Since I had Natural Order and Dramatic Entrance in the deck anyway, I wanted to give the deck some other options besides the Child. I included a pair of Silvos in order to give you a large beater you could play. Deranged Hermit can make a bunch of tokens to fuel a Natural Order or sac to an Altar or to serve as an ad hoc army. You could easily punish someone who taps out by using Dramatic Entrance at the end of the turn to get nine power worth of squirrels and elves, pay the echo, and swing for nine. That can kill the unprepared while leaving you an army for the future.

Another natural creature to get with an Order or play with Entrance is an Indrik Stomphowler. You add some artifact/enchantment removal along with the largest creature that can do either. Ideally, you can use it as both removal and a bigger creature that can swing or block and kill, giving you card advantage. Blocking and killing someone’s attacking Ophidian while also taking out their Honden of Seeing Winds can be tasty.

Among creatures to cheat into play are a Verdant Force, the powerful Progenitus, and a pair of Eternal Witnesses. I round out the deck with a full set of Wall of Blossoms and Harmonize. These will get you cards, while the Wall also provides fodder for Natural Orders after drawing you a card once it is played.

I hope you enjoyed this little Green deck. Let’s do one more deck for today’s article.

For this deck, I took one of my tried and true ways of building a Red/While deck, and gave it a spin. I have built decks before with Earthquake and pro Red creatures, or Light of Sanction and Pyrohemia. This is not unusual.

When I decided to build around Mark of Asylum, I decided to use a more creature oriented way of dealing damage to creatures. I began with Bloodfire Kavu, which I have always been rather fond of, but rarely found an agreeable home for. It gives you a nice body and a Seal of Pyroclasm on the board to break in case of emergencies.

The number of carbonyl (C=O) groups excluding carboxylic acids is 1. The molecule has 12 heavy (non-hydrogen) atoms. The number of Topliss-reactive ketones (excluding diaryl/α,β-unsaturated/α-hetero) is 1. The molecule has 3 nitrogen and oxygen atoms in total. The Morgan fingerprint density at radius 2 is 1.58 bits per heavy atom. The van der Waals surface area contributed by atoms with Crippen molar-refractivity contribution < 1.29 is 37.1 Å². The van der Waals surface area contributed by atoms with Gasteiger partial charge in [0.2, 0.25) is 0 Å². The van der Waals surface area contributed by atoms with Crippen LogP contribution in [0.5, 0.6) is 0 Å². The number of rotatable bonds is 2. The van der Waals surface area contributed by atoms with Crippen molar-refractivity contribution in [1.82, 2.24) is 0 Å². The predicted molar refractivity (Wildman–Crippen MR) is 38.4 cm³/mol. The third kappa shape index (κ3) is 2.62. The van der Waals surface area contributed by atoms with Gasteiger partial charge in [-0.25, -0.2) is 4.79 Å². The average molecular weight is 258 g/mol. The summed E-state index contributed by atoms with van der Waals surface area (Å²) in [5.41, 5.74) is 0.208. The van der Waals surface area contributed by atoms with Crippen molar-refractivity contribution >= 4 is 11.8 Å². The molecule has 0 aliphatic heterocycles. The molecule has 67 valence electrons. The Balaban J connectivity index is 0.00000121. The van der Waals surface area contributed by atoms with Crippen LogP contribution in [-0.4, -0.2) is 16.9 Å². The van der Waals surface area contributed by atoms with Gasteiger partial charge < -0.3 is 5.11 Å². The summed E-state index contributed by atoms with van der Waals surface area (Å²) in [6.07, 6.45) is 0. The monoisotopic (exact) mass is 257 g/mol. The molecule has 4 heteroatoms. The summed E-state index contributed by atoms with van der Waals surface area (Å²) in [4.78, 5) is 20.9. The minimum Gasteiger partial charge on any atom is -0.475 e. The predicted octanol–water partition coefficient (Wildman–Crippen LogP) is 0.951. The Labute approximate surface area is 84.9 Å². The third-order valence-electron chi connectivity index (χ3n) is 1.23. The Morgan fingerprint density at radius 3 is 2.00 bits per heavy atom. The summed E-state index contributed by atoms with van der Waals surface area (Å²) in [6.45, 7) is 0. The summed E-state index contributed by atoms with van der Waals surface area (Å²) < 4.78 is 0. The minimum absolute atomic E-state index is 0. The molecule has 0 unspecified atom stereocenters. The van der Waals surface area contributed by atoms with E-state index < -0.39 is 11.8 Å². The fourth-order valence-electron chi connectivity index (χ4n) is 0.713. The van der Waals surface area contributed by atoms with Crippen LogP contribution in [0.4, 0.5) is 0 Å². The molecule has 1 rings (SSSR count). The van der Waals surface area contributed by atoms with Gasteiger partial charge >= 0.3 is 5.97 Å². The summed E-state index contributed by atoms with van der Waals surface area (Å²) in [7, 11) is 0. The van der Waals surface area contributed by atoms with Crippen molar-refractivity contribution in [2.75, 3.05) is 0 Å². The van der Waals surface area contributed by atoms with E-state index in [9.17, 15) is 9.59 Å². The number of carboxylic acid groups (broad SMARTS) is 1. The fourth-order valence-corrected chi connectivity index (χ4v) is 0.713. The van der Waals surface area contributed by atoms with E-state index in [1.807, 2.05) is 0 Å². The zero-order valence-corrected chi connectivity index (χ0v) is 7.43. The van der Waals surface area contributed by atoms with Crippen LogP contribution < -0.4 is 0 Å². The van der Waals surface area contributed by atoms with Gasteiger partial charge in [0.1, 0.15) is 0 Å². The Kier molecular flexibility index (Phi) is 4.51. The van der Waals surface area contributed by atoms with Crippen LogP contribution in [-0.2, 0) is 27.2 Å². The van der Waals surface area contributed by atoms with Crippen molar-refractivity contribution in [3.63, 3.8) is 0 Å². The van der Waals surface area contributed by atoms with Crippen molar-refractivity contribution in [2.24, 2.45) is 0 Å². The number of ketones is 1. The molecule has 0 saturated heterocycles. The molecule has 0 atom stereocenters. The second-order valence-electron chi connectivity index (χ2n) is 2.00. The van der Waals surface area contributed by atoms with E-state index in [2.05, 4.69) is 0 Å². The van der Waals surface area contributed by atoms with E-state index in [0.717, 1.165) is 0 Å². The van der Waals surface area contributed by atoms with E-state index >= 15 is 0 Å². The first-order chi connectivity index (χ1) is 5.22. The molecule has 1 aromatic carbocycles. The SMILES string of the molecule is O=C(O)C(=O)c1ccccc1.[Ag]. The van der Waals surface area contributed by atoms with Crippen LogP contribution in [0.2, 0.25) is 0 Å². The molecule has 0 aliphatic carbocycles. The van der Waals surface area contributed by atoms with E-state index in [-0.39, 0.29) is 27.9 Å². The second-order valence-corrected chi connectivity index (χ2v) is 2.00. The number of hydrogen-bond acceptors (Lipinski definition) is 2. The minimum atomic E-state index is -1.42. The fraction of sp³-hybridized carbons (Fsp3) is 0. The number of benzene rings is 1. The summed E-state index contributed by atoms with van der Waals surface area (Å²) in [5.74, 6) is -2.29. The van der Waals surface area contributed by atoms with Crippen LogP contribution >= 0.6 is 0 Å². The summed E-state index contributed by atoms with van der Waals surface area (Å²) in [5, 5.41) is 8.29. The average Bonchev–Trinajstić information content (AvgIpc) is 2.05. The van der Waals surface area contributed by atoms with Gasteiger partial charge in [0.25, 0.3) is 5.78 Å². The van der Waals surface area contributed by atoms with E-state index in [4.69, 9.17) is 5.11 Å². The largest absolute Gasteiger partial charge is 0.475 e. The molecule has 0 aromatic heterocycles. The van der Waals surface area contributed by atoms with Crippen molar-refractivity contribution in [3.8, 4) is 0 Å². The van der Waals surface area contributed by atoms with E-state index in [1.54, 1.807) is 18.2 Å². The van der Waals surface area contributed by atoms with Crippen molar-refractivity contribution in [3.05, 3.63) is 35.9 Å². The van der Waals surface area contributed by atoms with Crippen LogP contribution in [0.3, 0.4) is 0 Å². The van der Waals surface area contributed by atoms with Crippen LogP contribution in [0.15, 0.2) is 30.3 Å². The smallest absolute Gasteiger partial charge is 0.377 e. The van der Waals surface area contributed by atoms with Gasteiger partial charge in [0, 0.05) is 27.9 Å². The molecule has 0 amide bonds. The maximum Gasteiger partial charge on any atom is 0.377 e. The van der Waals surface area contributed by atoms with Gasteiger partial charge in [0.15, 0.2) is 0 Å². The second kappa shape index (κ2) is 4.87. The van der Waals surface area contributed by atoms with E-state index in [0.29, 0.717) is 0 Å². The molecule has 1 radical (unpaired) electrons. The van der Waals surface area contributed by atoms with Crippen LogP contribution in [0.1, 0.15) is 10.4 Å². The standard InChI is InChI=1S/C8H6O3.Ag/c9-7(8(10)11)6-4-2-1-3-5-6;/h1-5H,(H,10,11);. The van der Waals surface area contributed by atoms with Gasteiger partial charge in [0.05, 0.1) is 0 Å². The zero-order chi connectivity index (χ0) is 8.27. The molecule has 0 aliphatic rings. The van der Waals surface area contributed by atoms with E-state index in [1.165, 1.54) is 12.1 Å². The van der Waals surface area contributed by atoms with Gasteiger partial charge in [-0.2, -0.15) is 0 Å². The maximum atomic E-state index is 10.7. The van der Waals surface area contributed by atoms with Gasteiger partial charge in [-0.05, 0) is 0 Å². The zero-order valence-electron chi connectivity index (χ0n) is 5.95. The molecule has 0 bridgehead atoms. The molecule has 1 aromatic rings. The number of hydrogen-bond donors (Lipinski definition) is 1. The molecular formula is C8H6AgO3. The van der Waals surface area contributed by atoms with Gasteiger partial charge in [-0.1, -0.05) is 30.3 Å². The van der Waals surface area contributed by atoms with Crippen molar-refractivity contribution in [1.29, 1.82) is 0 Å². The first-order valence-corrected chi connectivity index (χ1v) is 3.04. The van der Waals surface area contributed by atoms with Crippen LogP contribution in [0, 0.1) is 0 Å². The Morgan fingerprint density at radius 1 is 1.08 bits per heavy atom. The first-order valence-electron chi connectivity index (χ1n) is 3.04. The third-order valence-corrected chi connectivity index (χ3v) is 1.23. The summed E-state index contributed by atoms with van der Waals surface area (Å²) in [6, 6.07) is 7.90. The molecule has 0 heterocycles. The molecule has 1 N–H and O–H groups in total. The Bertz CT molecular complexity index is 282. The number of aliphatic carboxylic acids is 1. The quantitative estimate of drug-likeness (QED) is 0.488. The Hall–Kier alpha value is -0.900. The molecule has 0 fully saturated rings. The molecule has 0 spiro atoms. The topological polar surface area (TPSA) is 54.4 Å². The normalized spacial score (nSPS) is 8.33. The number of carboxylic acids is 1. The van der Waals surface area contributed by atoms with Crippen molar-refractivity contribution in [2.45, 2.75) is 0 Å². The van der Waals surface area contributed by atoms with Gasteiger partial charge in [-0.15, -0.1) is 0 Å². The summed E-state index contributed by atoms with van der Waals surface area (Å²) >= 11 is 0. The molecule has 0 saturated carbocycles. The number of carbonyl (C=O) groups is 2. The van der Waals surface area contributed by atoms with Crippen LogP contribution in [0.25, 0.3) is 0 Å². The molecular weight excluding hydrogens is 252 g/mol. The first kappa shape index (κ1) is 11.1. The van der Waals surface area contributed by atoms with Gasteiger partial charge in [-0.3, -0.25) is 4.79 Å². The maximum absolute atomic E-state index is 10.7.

After that, some of the pieces fell into place. This was a great deck to showcase Living Inferno, which has a great tap ability but dies after the first use almost every time. Now it dies no more. Ashen Firebeast gives the deck the ability to sweep creatures for mana. Crater Hellion is essentially a double Pyroclasm with a 6/6 body, and it too, can add to our sweeping removal.

Aside from these creatures, I tossed in a pair of Brightflame. One of the consequences of Brightflame has always been its ability to kill your own troops under the right circumstances, but no longer. Now you can batter the opposing side of the board while gaining bunches of life and preventing the Brightflame from killing your own creatures.

After that, I tossed in some artifact and enchantment removal in Orim’s Thunder. I also wanted some card drawing so Browbeat seemed like a fine play, backed up with Sensei’s Divining Top. Finally, I tossed in a full set of Decree of Justice, in order to make a nice army (and draw a card off the cycle).

The result is a powerful Red/White concoction that, while built around one of my previous premises, uses a different angle to do it. I hope you like it!

And that brings us to the end of yet another entry in the column that investigates the casual. I hope that you enjoyed today’s treat, and I will see you all next time!

Until later…

Abe Sargent